And that's only one of the countless gags that transcend the 'epic historical drama' facade. Served by a dubbing from (among others) Roger Carel, Pierre Tornade and Micheline Dax, who were also the main French voices in the Muppets Show, the film also benefits from a great music. During the first visit in the construction site, it's slow, pompous and depressing, like the sight of the two workers struggling to pull a one-ton block of stone during overtime. But as soon as the workers drink the magic potion, it's as if the potion even fueled the music with a fast-pacing rhythm, catchiness and energy, it goes so fast, you might even miss some hilarious sight gags. The film also features an operatic duo between Cleopatra and her scene-stealing lion; a magnificent ode to the joys of food, when Obelix makes some entrechats with roasted boars and Asterix informs that the old adage changed "we don't eat to live, but we live to eat", this trippy parade is one of the greatest tributes to French' appetite and the best about food is still to come. Who'd have thought making a poisoned pudding could be so jazzy?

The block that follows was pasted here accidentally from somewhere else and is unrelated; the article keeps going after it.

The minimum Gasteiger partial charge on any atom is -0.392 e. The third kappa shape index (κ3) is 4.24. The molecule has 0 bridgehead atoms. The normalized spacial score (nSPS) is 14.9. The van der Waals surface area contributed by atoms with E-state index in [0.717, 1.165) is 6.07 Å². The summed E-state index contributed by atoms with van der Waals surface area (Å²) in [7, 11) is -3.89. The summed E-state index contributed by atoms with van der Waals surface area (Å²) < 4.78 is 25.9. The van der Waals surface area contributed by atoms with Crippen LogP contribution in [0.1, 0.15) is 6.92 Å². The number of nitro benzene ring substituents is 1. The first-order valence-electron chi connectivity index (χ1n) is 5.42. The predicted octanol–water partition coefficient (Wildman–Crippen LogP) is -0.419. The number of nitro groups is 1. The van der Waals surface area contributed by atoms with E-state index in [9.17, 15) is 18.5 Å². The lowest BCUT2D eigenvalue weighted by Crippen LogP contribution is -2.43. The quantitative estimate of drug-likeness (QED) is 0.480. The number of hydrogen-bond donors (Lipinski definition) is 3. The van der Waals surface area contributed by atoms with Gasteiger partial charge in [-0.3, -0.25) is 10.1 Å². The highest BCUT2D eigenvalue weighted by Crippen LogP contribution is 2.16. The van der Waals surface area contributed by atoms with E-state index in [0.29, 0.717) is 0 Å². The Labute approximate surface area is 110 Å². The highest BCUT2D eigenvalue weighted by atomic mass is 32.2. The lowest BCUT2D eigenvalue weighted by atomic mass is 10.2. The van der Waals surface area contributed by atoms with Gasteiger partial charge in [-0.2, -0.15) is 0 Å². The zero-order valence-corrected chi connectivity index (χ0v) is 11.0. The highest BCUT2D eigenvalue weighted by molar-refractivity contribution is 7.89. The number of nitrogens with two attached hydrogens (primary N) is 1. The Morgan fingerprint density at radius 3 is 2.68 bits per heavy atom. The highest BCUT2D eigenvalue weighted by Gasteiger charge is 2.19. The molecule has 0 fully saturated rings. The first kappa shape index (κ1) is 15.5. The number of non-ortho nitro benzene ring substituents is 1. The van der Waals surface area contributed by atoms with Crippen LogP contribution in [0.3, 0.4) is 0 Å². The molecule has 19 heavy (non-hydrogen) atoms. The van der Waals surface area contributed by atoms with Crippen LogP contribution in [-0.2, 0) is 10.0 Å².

The film has everything: slapstick, verbal humor, music, even the obligatory happy ending is treated with a a subtle detachment. "Asterix the Gaul", the first film; met with popular success, but it was cheap and graphically poor. With a few songs, escapism, unforgettable secondary characters, the authors Uderzo and Goscinny finally found the recipe for a cinematic magic potion.

Reviewed by ma-cortes6 / 10

Asterix , Obelix and Panoramix go to Egypt where takes place several adventures